Several years ago a hip, new image of Jesus rose to popularity among a certain stream of American Christian sub-culture in which I was familiar. The meme went like this: “Jesus is my homeboy.” It showed up on T-shirts, bumper stickers, and even plastic bobble-head dolls. This Jesus had a big, reassuring smile on his face as he gave his faithful homeboys two thumbs-up. If Jesus was your “homeboy”, you never had to worry, never had to fear, because Jesus would always be there, always just a “prayer” away, and he would always have your back.
This was the image that came to mind as I reflected on the situation in which the voice of the Lord reverberated through the voice of Amos. The people of Israel seem to have taken their chosen status for granted; their holiness had become an end in itself and that end was might, prosperity, and pride. They were God’s people – YHWH was their homeboy. According to Abraham Joshua Heschel, Amos was different. As a shepherd and “dresser of sycamore trees,” Amos was not a member of Israel’s club of wealthy and powerful. YHWH was not his homeboy – YHWH was a roaring lion who demanded justice and righteousness from all nations. Amos knew the Lord more intimately than his people but, unlike his smug, over-confident peers, he was under no allusion of privileged status: “intimacy… never becomes familiarity. God is the Lord, and the prophets are His [sic] servants.”
Amos was an iconoclast. He shattered the sacred traditions of Israel’s identity on the rock of God’s sovereign freedom and justice because they had become an escape from God’s righteous demands, a source of privileged detachment, and the ground of haughty self-reliance. I like this side of Amos; I too want to destroy the idols of popular American Christian subculture.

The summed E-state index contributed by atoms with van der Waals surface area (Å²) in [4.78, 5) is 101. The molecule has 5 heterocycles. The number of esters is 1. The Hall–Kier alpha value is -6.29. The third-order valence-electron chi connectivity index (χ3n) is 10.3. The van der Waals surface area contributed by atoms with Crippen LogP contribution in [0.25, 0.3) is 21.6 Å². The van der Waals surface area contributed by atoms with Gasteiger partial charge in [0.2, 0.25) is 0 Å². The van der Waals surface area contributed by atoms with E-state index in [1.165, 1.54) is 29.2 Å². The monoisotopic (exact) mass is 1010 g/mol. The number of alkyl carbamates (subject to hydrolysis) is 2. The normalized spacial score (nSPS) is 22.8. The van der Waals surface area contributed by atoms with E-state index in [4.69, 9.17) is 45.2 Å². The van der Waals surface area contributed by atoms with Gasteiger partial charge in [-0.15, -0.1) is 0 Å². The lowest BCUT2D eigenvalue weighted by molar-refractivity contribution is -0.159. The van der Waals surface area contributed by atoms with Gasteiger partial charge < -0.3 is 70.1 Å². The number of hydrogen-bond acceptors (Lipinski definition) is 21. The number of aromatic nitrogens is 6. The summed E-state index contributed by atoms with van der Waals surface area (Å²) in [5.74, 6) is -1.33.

It is the compassion of Amos that troubles me the most. He announced a message of doom, but he also appealed to God’s mercy and hoped for Israel’s repentance which would make possible their restoration. Heschel concludes his chapter on Amos by describing “the burden of a prophet”: “compassion for man [sic] and sympathy for God.” Too often, I fail to uphold this burden and live in this tension; I too easily turn my back to my “sinful” brothers and sisters and set myself up as God’s “real” homeboy. It is the witness of Amos the shepherd, the one who is familiar with the task of patient, longsuffering, and loving care among his sheep, who calls me to hold prophetic denouncement together with compassionate, pastoral service.